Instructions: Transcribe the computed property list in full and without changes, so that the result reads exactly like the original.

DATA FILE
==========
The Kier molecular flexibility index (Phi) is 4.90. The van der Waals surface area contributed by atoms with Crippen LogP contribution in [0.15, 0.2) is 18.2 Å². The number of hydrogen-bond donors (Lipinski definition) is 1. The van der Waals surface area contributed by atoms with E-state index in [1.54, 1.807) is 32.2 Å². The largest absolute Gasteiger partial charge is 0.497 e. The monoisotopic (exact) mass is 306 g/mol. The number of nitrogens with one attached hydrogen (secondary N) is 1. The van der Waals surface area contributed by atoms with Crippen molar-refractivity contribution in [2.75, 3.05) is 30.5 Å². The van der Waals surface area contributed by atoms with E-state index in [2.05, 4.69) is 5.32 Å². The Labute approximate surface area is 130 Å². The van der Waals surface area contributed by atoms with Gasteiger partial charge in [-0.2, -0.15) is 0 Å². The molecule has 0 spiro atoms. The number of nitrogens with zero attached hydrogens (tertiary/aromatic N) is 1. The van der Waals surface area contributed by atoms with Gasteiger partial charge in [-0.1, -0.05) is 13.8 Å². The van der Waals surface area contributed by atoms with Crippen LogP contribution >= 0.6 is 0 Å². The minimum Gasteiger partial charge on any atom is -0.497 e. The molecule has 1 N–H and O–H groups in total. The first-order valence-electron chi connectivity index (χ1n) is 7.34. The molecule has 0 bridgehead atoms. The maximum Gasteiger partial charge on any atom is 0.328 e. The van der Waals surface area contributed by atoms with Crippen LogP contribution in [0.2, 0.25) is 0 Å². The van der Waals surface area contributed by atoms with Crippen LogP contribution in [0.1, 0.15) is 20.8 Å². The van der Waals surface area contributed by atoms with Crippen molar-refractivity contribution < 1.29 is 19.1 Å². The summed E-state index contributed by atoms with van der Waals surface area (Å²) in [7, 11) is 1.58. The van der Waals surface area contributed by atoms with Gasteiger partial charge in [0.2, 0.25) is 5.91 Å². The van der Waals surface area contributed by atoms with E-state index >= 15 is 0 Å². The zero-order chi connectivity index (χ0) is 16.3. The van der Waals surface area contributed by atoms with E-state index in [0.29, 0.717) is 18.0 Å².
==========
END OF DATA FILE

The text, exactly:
The Kier molecular flexibility index (Phi) is 4.90. The van der Waals surface area contributed by atoms with Crippen LogP contribution in [0.15, 0.2) is 18.2 Å². The number of hydrogen-bond donors (Lipinski definition) is 1. The van der Waals surface area contributed by atoms with E-state index in [1.54, 1.807) is 32.2 Å². The largest absolute Gasteiger partial charge is 0.497 e. The monoisotopic (exact) mass is 306 g/mol. The number of nitrogens with one attached hydrogen (secondary N) is 1. The van der Waals surface area contributed by atoms with Crippen molar-refractivity contribution in [2.75, 3.05) is 30.5 Å². The van der Waals surface area contributed by atoms with E-state index in [2.05, 4.69) is 5.32 Å². The Labute approximate surface area is 130 Å². The van der Waals surface area contributed by atoms with Gasteiger partial charge in [-0.2, -0.15) is 0 Å². The molecule has 0 spiro atoms. The number of nitrogens with zero attached hydrogens (tertiary/aromatic N) is 1. The van der Waals surface area contributed by atoms with Gasteiger partial charge in [-0.1, -0.05) is 13.8 Å². The van der Waals surface area contributed by atoms with Crippen LogP contribution >= 0.6 is 0 Å². The minimum Gasteiger partial charge on any atom is -0.497 e. The molecule has 1 N–H and O–H groups in total. The first-order valence-electron chi connectivity index (χ1n) is 7.34. The molecule has 0 bridgehead atoms. The maximum Gasteiger partial charge on any atom is 0.328 e. The van der Waals surface area contributed by atoms with Crippen LogP contribution in [0.2, 0.25) is 0 Å². The van der Waals surface area contributed by atoms with Crippen LogP contribution in [0.1, 0.15) is 20.8 Å². The van der Waals surface area contributed by atoms with Crippen molar-refractivity contribution < 1.29 is 19.1 Å². The summed E-state index contributed by atoms with van der Waals surface area (Å²) in [7, 11) is 1.58. The van der Waals surface area contributed by atoms with Gasteiger partial charge in [0.2, 0.25) is 5.91 Å². The van der Waals surface area contributed by atoms with E-state index >= 15 is 0 Å². The zero-order chi connectivity index (χ0) is 16.3. The van der Waals surface area contributed by atoms with E-state index in [0.29, 0.717) is 18.0 Å².